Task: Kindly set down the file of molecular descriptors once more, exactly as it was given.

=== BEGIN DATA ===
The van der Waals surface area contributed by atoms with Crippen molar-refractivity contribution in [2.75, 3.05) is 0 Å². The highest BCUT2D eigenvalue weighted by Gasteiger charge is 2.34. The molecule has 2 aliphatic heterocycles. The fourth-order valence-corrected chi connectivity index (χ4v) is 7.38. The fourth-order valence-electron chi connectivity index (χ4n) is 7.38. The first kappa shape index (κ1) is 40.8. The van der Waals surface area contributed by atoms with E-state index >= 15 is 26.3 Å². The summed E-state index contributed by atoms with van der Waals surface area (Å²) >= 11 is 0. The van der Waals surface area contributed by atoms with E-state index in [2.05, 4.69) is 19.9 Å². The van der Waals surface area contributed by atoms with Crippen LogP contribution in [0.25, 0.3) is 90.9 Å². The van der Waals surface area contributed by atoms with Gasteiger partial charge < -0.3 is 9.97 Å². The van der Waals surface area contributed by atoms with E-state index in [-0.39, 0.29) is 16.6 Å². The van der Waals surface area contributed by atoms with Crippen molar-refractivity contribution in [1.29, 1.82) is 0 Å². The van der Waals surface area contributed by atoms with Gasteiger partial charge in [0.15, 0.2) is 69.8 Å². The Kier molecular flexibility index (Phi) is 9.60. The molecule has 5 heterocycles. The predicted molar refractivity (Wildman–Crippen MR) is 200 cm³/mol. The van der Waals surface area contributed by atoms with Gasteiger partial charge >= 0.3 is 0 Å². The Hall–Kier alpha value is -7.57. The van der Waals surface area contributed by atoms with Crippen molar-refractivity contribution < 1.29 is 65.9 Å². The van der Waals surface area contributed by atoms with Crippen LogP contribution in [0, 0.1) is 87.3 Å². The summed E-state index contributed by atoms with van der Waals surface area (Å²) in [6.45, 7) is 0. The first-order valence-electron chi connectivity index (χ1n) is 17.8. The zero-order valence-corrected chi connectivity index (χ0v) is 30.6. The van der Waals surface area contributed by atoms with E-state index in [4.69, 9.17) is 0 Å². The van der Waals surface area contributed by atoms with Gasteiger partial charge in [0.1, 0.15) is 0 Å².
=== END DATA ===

The van der Waals surface area contributed by atoms with Crippen molar-refractivity contribution in [2.75, 3.05) is 0 Å². The highest BCUT2D eigenvalue weighted by Gasteiger charge is 2.34. The molecule has 2 aliphatic heterocycles. The fourth-order valence-corrected chi connectivity index (χ4v) is 7.38. The fourth-order valence-electron chi connectivity index (χ4n) is 7.38. The first kappa shape index (κ1) is 40.8. The van der Waals surface area contributed by atoms with E-state index >= 15 is 26.3 Å². The summed E-state index contributed by atoms with van der Waals surface area (Å²) >= 11 is 0. The van der Waals surface area contributed by atoms with E-state index in [2.05, 4.69) is 19.9 Å². The van der Waals surface area contributed by atoms with Crippen LogP contribution in [0.25, 0.3) is 90.9 Å². The van der Waals surface area contributed by atoms with Gasteiger partial charge < -0.3 is 9.97 Å². The van der Waals surface area contributed by atoms with E-state index in [-0.39, 0.29) is 16.6 Å². The van der Waals surface area contributed by atoms with Crippen molar-refractivity contribution in [1.29, 1.82) is 0 Å². The van der Waals surface area contributed by atoms with Gasteiger partial charge in [0.15, 0.2) is 69.8 Å². The Kier molecular flexibility index (Phi) is 9.60. The molecule has 5 heterocycles. The predicted molar refractivity (Wildman–Crippen MR) is 200 cm³/mol. The van der Waals surface area contributed by atoms with Gasteiger partial charge >= 0.3 is 0 Å². The Hall–Kier alpha value is -7.57. The van der Waals surface area contributed by atoms with Crippen molar-refractivity contribution < 1.29 is 65.9 Å². The van der Waals surface area contributed by atoms with Crippen LogP contribution in [0, 0.1) is 87.3 Å². The summed E-state index contributed by atoms with van der Waals surface area (Å²) in [6.45, 7) is 0. The first-order valence-electron chi connectivity index (χ1n) is 17.8. The zero-order valence-corrected chi connectivity index (χ0v) is 30.6. The van der Waals surface area contributed by atoms with E-state index in [4.69, 9.17) is 0 Å². The van der Waals surface area contributed by atoms with Gasteiger partial charge in [0.1, 0.15) is 0 Å².